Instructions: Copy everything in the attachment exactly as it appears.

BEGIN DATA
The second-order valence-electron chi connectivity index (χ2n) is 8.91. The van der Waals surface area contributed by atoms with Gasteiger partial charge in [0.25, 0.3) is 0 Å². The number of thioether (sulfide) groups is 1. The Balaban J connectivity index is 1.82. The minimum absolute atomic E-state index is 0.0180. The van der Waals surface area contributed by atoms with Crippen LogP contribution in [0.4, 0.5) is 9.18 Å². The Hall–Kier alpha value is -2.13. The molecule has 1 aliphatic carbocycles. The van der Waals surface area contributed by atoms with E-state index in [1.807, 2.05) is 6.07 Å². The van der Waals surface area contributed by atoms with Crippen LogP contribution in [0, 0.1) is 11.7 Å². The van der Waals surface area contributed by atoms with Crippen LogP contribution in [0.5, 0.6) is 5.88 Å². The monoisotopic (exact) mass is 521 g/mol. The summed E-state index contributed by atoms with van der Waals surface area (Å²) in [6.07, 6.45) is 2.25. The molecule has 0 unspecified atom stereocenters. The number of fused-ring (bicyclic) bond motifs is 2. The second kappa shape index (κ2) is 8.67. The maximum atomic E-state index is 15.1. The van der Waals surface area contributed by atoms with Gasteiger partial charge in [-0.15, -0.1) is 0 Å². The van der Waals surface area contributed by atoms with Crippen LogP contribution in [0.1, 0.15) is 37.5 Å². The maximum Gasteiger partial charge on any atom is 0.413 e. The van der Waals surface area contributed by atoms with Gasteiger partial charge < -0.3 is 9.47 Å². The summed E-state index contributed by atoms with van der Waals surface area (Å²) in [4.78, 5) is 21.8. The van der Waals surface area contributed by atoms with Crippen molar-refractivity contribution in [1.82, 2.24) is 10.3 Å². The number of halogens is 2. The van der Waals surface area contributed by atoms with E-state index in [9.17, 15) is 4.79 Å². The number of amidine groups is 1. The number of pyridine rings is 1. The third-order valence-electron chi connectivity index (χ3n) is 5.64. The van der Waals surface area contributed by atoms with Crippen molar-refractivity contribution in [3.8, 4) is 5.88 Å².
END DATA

The second-order valence-electron chi connectivity index (χ2n) is 8.91. The van der Waals surface area contributed by atoms with Gasteiger partial charge in [0.25, 0.3) is 0 Å². The number of thioether (sulfide) groups is 1. The Balaban J connectivity index is 1.82. The minimum absolute atomic E-state index is 0.0180. The van der Waals surface area contributed by atoms with Crippen LogP contribution in [0.4, 0.5) is 9.18 Å². The Hall–Kier alpha value is -2.13. The molecule has 1 aliphatic carbocycles. The van der Waals surface area contributed by atoms with E-state index in [1.807, 2.05) is 6.07 Å². The van der Waals surface area contributed by atoms with Crippen LogP contribution in [0, 0.1) is 11.7 Å². The van der Waals surface area contributed by atoms with Crippen LogP contribution in [0.5, 0.6) is 5.88 Å². The monoisotopic (exact) mass is 521 g/mol. The summed E-state index contributed by atoms with van der Waals surface area (Å²) in [6.07, 6.45) is 2.25. The molecule has 0 unspecified atom stereocenters. The number of fused-ring (bicyclic) bond motifs is 2. The second kappa shape index (κ2) is 8.67. The maximum atomic E-state index is 15.1. The van der Waals surface area contributed by atoms with Gasteiger partial charge in [-0.15, -0.1) is 0 Å². The van der Waals surface area contributed by atoms with Crippen LogP contribution in [0.1, 0.15) is 37.5 Å². The maximum Gasteiger partial charge on any atom is 0.413 e. The van der Waals surface area contributed by atoms with Gasteiger partial charge < -0.3 is 9.47 Å². The summed E-state index contributed by atoms with van der Waals surface area (Å²) in [4.78, 5) is 21.8. The van der Waals surface area contributed by atoms with Crippen molar-refractivity contribution in [1.82, 2.24) is 10.3 Å². The number of halogens is 2. The van der Waals surface area contributed by atoms with E-state index in [9.17, 15) is 4.79 Å². The number of amidine groups is 1. The number of pyridine rings is 1. The third-order valence-electron chi connectivity index (χ3n) is 5.64. The van der Waals surface area contributed by atoms with Crippen molar-refractivity contribution in [3.8, 4) is 5.88 Å².